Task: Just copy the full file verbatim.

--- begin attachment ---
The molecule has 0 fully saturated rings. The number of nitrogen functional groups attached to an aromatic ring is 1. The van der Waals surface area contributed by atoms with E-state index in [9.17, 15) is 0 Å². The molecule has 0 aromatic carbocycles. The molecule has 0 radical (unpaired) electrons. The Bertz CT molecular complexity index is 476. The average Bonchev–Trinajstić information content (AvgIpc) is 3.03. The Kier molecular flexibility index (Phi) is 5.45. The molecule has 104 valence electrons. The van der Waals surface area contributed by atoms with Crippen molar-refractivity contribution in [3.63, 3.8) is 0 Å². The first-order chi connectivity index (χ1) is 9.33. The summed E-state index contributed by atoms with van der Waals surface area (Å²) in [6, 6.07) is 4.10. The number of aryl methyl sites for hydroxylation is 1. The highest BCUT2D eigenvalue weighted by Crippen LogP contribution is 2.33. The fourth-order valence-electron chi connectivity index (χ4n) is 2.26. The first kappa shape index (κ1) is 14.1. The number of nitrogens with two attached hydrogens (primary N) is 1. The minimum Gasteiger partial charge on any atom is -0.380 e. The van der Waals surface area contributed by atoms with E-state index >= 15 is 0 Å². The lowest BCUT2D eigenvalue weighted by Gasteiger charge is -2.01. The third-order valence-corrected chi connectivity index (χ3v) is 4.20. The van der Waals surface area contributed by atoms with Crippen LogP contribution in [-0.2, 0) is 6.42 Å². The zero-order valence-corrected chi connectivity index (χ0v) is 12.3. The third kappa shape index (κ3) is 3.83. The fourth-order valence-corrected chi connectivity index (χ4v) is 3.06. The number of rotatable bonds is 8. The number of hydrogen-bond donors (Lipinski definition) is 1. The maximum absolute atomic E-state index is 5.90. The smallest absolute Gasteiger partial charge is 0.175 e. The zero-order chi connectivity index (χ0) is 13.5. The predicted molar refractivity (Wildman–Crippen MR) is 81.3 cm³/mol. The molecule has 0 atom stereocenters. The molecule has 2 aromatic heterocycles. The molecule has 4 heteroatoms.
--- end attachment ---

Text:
The molecule has 0 fully saturated rings. The number of nitrogen functional groups attached to an aromatic ring is 1. The van der Waals surface area contributed by atoms with E-state index in [9.17, 15) is 0 Å². The molecule has 0 aromatic carbocycles. The molecule has 0 radical (unpaired) electrons. The Bertz CT molecular complexity index is 476. The average Bonchev–Trinajstić information content (AvgIpc) is 3.03. The Kier molecular flexibility index (Phi) is 5.45. The molecule has 104 valence electrons. The van der Waals surface area contributed by atoms with Crippen molar-refractivity contribution in [3.63, 3.8) is 0 Å². The first-order chi connectivity index (χ1) is 9.33. The summed E-state index contributed by atoms with van der Waals surface area (Å²) in [6, 6.07) is 4.10. The number of aryl methyl sites for hydroxylation is 1. The highest BCUT2D eigenvalue weighted by Crippen LogP contribution is 2.33. The fourth-order valence-electron chi connectivity index (χ4n) is 2.26. The first kappa shape index (κ1) is 14.1. The number of nitrogens with two attached hydrogens (primary N) is 1. The minimum Gasteiger partial charge on any atom is -0.380 e. The van der Waals surface area contributed by atoms with E-state index >= 15 is 0 Å². The lowest BCUT2D eigenvalue weighted by Gasteiger charge is -2.01. The third-order valence-corrected chi connectivity index (χ3v) is 4.20. The van der Waals surface area contributed by atoms with Crippen LogP contribution in [-0.2, 0) is 6.42 Å². The zero-order valence-corrected chi connectivity index (χ0v) is 12.3. The third kappa shape index (κ3) is 3.83. The fourth-order valence-corrected chi connectivity index (χ4v) is 3.06. The number of rotatable bonds is 8. The number of hydrogen-bond donors (Lipinski definition) is 1. The maximum absolute atomic E-state index is 5.90. The smallest absolute Gasteiger partial charge is 0.175 e. The zero-order chi connectivity index (χ0) is 13.5. The predicted molar refractivity (Wildman–Crippen MR) is 81.3 cm³/mol. The molecule has 0 atom stereocenters. The molecule has 2 aromatic heterocycles. The molecule has 4 heteroatoms.